Court Upholds Dismissal of Lehman Stock Drop Case

July 24, 2013 ( – In the case of Rinehart v. Akers, the 2nd U.S. Circuit Court of Appeals upheld an earlier ruling by the U.S. District for the Southern District of New York to dismiss the case.

In October 2011, the district court found that financial services firm Lehman Brothers did not violate its fiduciary duties under the Employee Retirement Income Security Act (ERISA) by continuing to offer company stock as a retirement plan investment (see “Court Dismisses Stock Drop Case against Lehman Brothers”). The appeals court affirmed the district court’s citing of ERISA Rule 12 (b)(6), since the plaintiffs “did not allege sufficient facts to show that members of the [plan’s] Employee Benefits Plan Committee knew or should have known that continued investment in Lehman stock was imprudent.”

The appeals court also made its decision based on the answer to the following questions: (1) Can the plaintiffs claim that the Benefits Committee defendants knew or should have known that Lehman stock was an imprudent investment based on material, nonpublic information?; and (2) How specific must the plaintiffs be with regard to when the defendants knew or should have known that Lehman was in a dire situation?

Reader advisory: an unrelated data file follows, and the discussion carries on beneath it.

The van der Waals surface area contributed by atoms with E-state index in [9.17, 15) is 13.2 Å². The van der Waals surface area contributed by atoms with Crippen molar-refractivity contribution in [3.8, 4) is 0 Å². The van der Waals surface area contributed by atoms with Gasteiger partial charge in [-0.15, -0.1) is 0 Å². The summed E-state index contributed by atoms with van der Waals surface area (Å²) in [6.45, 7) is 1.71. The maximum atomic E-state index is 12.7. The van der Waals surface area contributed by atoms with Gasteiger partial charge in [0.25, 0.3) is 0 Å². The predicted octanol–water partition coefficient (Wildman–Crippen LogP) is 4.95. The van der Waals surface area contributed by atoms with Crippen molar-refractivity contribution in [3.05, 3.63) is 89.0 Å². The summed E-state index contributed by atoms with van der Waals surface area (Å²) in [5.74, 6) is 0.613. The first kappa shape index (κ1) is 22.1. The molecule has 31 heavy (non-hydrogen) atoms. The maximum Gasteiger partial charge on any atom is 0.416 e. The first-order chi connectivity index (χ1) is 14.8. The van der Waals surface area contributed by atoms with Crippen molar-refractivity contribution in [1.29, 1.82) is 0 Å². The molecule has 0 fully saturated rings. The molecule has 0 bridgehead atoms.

In addressing the first question, the court cited several cases including Harris v. Amgen, Inc. The court said fiduciaries are “under no obligation to either seek out or act upon inside information in the course of fulfilling their duties under ERISA.” The court further stated that given the conflicted state of the law with regard to using inside information to investigate the financial condition of a plan asset, “the duty of prudence must not be construed to include an obligation to affirmatively seek out material, nonpublic information pertaining to plan investments.”

With regard to the second question, the court found the plaintiffs’ allegations did not overcome the presumption standard put forth in Moench v. Robertson of fiduciaries having knowledge of an imminent corporate collapse or dire situation that would necessitate a sell-off of the company stock. “Market fluctuations and an above-water price immediately in advance of bankruptcy would not have put a prudent investor on notice that Lehman had reached a dire situation,” said the court.

The plaintiffs in this case were former employees of Lehman Brothers, or its subsidiaries, who participated in the Lehman Brothers Savings Plan and were specifically invested in the Lehman Stock Fund. They filed suit in October 2008 after the firm declared bankruptcy during the previous month and the stock was “rendered essentially worthless.”

The full text of the appeals court decision can be found here.